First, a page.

Diarrhea in Dogs: 7 Questions your vet will ask

When an animal presents at the veterinary clinic with diarrhea, there are a series of questions and possibly tests that may need to be run…

7 questions your vet will have if your dog has diarrhea
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When an animal presents at the veterinary clinic with diarrhea, there are a series of questions and possibly tests that may need to be run to find the root cause.

In some cases it it merely a food change or something simple, but in others, it is not. This is why when you take your dog to the vet for diarrhea make sure you are prepared to answer these questions.

1.How long have they had diarrhea and how often?

Your vet is trying to determine if the diarrhea is acute or chronic and if it is intermittent (meaning it comes and goes). This is important to know for many reasons, including determining if your pet needs electrolytes since there could be severe dehydration or she may want to rule out possible causes of diarrhea in general.

Make sure you keep track of when diarrhea starts so that you are able to answer this question.

2. What food is your dog currently eating and has it changed?

Write down the type of food your dog is eating, even if your veterinarian doesn’t ask this you should know. Don’t just know the brand name but know what protein source is in it as well, typically chicken, beef or salmon.

Diarrhea can occur from changing food and from doing so too quickly, this is why it is important for your vet to know if the diet has recently changed.

3. Did your pet eat anything out of the ordinary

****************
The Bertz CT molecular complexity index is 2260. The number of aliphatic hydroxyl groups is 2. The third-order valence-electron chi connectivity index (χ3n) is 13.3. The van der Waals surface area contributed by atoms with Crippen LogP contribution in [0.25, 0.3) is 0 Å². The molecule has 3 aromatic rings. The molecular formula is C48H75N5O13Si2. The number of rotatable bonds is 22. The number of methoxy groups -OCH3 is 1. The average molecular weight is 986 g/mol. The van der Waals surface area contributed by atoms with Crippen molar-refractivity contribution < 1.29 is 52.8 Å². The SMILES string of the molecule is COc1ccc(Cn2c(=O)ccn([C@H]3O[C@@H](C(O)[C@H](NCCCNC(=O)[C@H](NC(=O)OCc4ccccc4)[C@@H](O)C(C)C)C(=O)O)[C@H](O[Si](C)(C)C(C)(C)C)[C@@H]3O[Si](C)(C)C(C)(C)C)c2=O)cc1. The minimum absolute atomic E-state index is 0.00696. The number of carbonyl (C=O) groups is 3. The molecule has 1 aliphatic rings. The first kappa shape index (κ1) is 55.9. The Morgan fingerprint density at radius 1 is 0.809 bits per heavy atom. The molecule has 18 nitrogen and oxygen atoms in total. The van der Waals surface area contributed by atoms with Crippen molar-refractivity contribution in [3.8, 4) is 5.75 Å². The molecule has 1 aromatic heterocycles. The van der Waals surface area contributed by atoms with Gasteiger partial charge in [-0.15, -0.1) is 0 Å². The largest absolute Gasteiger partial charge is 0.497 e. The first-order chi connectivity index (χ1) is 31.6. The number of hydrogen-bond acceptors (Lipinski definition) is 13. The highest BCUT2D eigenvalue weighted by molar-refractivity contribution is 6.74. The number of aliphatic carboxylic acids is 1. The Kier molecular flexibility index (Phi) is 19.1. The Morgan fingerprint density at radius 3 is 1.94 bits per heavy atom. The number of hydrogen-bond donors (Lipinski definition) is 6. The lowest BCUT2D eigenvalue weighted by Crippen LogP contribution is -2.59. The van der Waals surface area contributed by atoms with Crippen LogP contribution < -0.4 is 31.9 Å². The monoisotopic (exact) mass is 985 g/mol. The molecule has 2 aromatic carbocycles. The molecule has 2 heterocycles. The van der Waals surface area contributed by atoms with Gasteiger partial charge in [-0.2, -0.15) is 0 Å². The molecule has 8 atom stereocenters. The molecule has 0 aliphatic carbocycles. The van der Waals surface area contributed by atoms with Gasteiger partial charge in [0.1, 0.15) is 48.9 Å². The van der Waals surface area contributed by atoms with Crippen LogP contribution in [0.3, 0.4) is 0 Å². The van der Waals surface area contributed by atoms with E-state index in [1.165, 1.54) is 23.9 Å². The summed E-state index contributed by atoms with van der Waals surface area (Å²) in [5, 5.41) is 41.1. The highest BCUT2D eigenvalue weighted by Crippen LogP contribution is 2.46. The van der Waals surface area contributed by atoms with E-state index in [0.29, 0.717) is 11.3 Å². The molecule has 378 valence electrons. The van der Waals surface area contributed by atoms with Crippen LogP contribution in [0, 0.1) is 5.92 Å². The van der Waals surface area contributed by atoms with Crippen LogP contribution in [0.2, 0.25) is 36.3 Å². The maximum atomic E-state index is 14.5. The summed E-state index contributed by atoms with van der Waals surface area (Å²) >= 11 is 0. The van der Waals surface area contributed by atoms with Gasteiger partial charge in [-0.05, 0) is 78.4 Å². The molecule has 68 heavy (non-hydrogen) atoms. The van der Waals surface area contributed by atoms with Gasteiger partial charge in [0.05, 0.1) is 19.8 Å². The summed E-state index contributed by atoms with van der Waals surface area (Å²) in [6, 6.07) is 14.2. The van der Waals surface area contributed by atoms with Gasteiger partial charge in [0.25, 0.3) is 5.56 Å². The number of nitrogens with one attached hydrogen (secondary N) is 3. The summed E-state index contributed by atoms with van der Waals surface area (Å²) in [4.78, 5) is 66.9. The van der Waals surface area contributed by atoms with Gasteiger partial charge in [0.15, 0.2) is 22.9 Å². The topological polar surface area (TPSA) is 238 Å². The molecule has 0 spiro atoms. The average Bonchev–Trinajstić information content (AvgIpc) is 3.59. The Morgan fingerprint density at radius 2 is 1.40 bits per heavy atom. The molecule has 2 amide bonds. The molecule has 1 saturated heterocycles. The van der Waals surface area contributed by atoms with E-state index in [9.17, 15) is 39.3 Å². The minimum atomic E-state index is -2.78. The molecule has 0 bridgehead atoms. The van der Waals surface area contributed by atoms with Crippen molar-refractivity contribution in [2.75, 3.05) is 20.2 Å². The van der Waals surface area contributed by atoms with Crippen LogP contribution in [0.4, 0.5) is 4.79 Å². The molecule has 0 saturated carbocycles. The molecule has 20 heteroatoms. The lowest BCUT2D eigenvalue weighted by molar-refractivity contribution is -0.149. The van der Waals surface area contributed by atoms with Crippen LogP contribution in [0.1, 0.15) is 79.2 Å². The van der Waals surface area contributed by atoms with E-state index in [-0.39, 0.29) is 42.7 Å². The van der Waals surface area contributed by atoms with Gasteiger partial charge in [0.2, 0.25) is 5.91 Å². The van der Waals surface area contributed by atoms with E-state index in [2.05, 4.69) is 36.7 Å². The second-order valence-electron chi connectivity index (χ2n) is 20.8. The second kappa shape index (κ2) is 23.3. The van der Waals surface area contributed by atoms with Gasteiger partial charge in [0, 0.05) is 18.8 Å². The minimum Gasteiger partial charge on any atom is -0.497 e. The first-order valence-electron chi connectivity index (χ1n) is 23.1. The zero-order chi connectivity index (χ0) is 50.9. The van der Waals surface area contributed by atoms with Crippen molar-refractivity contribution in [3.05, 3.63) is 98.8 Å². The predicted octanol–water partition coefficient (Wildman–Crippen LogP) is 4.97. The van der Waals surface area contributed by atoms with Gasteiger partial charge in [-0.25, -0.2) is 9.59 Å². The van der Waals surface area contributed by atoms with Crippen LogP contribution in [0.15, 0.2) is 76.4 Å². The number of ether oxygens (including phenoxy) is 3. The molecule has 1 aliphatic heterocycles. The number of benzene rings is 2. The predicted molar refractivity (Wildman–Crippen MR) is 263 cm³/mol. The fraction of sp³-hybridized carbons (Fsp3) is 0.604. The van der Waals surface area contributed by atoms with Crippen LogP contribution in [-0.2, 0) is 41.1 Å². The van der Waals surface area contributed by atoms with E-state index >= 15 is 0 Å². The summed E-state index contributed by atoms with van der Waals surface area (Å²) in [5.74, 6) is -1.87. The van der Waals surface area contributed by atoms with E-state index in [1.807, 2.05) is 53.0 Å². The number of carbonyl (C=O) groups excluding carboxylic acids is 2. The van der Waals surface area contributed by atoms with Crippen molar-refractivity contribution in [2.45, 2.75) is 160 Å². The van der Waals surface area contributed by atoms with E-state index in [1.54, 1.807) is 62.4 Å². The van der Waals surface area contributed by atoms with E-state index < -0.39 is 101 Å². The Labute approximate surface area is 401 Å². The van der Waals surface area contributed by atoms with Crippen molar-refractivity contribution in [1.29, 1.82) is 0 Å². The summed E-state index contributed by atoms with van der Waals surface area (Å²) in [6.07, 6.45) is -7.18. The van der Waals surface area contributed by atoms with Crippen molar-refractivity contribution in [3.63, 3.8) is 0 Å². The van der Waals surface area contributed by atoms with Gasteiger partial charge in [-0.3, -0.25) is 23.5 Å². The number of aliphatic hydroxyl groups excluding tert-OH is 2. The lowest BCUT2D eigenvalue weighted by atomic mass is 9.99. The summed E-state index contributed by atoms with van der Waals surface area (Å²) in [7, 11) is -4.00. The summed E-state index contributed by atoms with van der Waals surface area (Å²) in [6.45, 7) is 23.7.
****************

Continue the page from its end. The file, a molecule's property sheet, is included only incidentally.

Similarly to the above statement, it is important to note if your dog got into the garbage as this can cause a serious bout of diarrhea

4. Do they have all of their vaccinations?

Of course, if you are a regular client your vet will have this information on file. But if not they will need to know the vaccination history, so have it handy.

Depending on the age and vaccination status of the pet, vets worry about different diseases. In young pups that present with diarrhea and no vaccinations, the concern is usually focused on a viral disease such as parvo or distemper. In an older pet that may have been vaccinated a couple of times this would probably not be as much of a concern.

5. Did you notice anything in the stool?

Most people will remember if they saw something like a worm roaming around in their dog’s feces but may brush off something small. But make sure that you tell your vet everything. This could include foreign bodies like small pieces of plastic or string to blood.

Many times if your dog ate something like a sock or chicken bone there will be evidence in the feces

6. Are they acting like themselves?

Notice if your dog is still eating and drinking and keeping these things down. Also note if they are more lethargic, drinking excessively, or have persistent stomach pains.

If they are not acting like themselves, it many times points to a more serious issue.

7. Did you bring a sample?

This is music to a vet’s ears when a client brings a stool sample with them, that way they can immediately test for things like worms. While they can easily get a sample if the feces is formed it is a little bit more difficult when there is diarrhea due to it being more liquid.

If you do bring a sample make sure it is from that day, the fresher the better. Little can be done with samples that are days old.

diarrhea dogs
chart about diarrhea in dogs

It is always disheartening when your pet presents with diarrhea, especially if they have a chronic illness. But making sure you know these things ahead of time will help a lot at the vet visit!

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